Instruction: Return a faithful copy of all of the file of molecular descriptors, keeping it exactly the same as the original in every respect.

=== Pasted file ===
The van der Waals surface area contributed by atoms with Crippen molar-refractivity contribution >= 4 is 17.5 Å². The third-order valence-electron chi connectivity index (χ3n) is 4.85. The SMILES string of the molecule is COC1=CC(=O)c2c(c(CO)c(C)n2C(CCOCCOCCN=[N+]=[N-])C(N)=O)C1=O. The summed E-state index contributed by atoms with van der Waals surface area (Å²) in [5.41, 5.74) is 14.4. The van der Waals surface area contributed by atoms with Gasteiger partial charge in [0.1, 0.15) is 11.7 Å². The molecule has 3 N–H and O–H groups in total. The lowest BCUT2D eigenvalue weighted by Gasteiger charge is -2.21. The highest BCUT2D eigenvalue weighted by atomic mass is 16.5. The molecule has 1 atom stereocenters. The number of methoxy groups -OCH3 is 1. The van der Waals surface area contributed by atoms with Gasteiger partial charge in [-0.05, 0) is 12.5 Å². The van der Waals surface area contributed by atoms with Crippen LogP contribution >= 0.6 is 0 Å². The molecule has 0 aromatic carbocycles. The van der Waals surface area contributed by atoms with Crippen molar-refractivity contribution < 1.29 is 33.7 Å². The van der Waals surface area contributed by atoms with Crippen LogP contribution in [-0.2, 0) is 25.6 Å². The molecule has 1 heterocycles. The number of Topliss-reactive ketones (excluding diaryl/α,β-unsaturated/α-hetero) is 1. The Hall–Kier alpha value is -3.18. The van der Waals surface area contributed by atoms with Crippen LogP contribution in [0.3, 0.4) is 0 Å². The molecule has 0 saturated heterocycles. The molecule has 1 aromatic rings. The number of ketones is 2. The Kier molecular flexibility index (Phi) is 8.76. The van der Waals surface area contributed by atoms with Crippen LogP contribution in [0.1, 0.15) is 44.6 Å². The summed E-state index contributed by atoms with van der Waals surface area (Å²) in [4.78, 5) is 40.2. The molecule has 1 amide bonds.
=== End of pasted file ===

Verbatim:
The van der Waals surface area contributed by atoms with Crippen molar-refractivity contribution >= 4 is 17.5 Å². The third-order valence-electron chi connectivity index (χ3n) is 4.85. The SMILES string of the molecule is COC1=CC(=O)c2c(c(CO)c(C)n2C(CCOCCOCCN=[N+]=[N-])C(N)=O)C1=O. The summed E-state index contributed by atoms with van der Waals surface area (Å²) in [5.41, 5.74) is 14.4. The van der Waals surface area contributed by atoms with Gasteiger partial charge in [0.1, 0.15) is 11.7 Å². The molecule has 3 N–H and O–H groups in total. The lowest BCUT2D eigenvalue weighted by Gasteiger charge is -2.21. The highest BCUT2D eigenvalue weighted by atomic mass is 16.5. The molecule has 1 atom stereocenters. The number of methoxy groups -OCH3 is 1. The van der Waals surface area contributed by atoms with Gasteiger partial charge in [-0.05, 0) is 12.5 Å². The van der Waals surface area contributed by atoms with Crippen LogP contribution >= 0.6 is 0 Å². The molecule has 0 aromatic carbocycles. The van der Waals surface area contributed by atoms with Crippen molar-refractivity contribution < 1.29 is 33.7 Å². The van der Waals surface area contributed by atoms with Crippen LogP contribution in [-0.2, 0) is 25.6 Å². The molecule has 1 heterocycles. The number of Topliss-reactive ketones (excluding diaryl/α,β-unsaturated/α-hetero) is 1. The Hall–Kier alpha value is -3.18. The van der Waals surface area contributed by atoms with Crippen LogP contribution in [0.3, 0.4) is 0 Å². The molecule has 0 saturated heterocycles. The molecule has 1 aromatic rings. The number of ketones is 2. The Kier molecular flexibility index (Phi) is 8.76. The van der Waals surface area contributed by atoms with Crippen LogP contribution in [0.1, 0.15) is 44.6 Å². The summed E-state index contributed by atoms with van der Waals surface area (Å²) in [4.78, 5) is 40.2. The molecule has 1 amide bonds.